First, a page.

A 12-year-old girl from Hancock Park who has relatives in Ukraine held an art show to raise money for refugees and got some very famous artists to donate their work.
Zoey Hudis is proof that you are never too small to make a difference in the world.
When she saw these images of war-torn Ukraine, she thought of her beloved grandfather, Arnold Priezer, who was born in Odessa and escaped the Nazis during World War II.
“It felt very personal to me and it felt like a lot of people were suffering,” Hoodis said.
So 6th graders from Studio City’s Oakwood Elementary School decided to put together an art show to raise money for LA’s Ukrainian Culture Center, with all proceeds going to help refugees.
“Even adults would be scared in that situation. If we’re lucky enough not to be in that situation we can do anything,” Hoodis said.
When Zoey said she was looking to raise funds for Ukraine, artists and art collectors from across LA turned to some well-known artists like Shepard Fairey to help contribute art as well.
Gary Bessman, the Emmy Award-winning artist who created the animated Disney show “Teacher’s Pet,” donned a piece featuring the sunflower, Ukraine’s national flower and a symbol of resistance to Russia’s invasion.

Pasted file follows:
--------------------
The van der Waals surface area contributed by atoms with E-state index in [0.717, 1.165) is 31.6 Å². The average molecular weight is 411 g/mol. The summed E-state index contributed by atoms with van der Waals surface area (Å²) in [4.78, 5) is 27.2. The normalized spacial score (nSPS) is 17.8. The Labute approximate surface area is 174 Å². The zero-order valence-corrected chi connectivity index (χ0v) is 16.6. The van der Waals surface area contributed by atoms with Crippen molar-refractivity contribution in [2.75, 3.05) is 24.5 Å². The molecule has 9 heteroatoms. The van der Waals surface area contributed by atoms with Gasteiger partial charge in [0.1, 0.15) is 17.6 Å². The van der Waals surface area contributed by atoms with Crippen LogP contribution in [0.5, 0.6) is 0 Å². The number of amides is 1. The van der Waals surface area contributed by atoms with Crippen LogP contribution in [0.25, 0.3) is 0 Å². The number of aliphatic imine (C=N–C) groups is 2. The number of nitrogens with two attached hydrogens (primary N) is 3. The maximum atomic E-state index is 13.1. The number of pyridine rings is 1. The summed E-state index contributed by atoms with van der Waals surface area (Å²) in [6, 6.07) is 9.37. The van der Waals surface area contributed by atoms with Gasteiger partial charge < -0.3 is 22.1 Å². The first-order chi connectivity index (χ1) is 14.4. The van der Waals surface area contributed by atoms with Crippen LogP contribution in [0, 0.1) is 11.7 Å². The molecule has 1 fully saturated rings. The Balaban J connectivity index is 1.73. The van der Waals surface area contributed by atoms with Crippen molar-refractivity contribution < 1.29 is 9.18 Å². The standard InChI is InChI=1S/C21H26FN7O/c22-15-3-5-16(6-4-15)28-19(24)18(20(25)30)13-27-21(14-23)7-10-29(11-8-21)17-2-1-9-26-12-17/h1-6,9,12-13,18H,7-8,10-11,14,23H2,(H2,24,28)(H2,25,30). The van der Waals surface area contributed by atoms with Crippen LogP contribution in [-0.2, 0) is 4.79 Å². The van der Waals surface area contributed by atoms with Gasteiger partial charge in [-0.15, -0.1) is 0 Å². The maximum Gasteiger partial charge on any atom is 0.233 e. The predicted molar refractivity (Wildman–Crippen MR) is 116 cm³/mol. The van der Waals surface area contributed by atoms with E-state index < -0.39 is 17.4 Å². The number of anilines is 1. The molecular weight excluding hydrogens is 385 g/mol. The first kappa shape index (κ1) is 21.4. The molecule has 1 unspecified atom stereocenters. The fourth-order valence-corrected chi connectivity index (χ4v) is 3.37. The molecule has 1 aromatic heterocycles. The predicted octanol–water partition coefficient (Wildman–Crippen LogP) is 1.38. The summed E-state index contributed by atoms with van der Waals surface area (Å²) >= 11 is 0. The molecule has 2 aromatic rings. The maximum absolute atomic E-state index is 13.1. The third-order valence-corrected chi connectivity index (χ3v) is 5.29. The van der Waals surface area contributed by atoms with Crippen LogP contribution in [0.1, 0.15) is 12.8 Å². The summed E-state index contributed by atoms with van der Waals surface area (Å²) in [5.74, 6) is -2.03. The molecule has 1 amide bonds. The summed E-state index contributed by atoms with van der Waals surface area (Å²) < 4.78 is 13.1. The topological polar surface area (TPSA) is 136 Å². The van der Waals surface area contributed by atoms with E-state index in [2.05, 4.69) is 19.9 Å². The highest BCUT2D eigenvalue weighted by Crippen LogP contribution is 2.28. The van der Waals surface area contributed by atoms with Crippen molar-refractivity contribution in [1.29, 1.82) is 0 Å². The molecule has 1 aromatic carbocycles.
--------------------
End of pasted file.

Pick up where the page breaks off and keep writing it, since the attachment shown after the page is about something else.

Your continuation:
“Being the child of Holocaust survivors—the idea of democracy and free speech—and seeing what’s happening out there resonates,” Bessman said.
Zoey also received contributions from her classmates and neighbors such as 17-year-old Lucy Lipofsky, who designed the website and logo for the art show.
“My first reaction to this was ‘Omg I’m obsessive with Zoey,’ I mean, she’s Amazon, she’s had a whole art fair and she’s 12 years old,” Lipofsky said.
Lucy’s parents own Plus Cop designer home goods store on Beverly Blvd in the Fairfax district, they had some spare space and so donated it to set up an art gallery.
“It’s awesome. I never thought this could happen,” Hoodis said.
The fundraiser, “Art for Peace,” will be open Friday through Sunday at 11 a.m. In the Fairfax District until 5 p.m.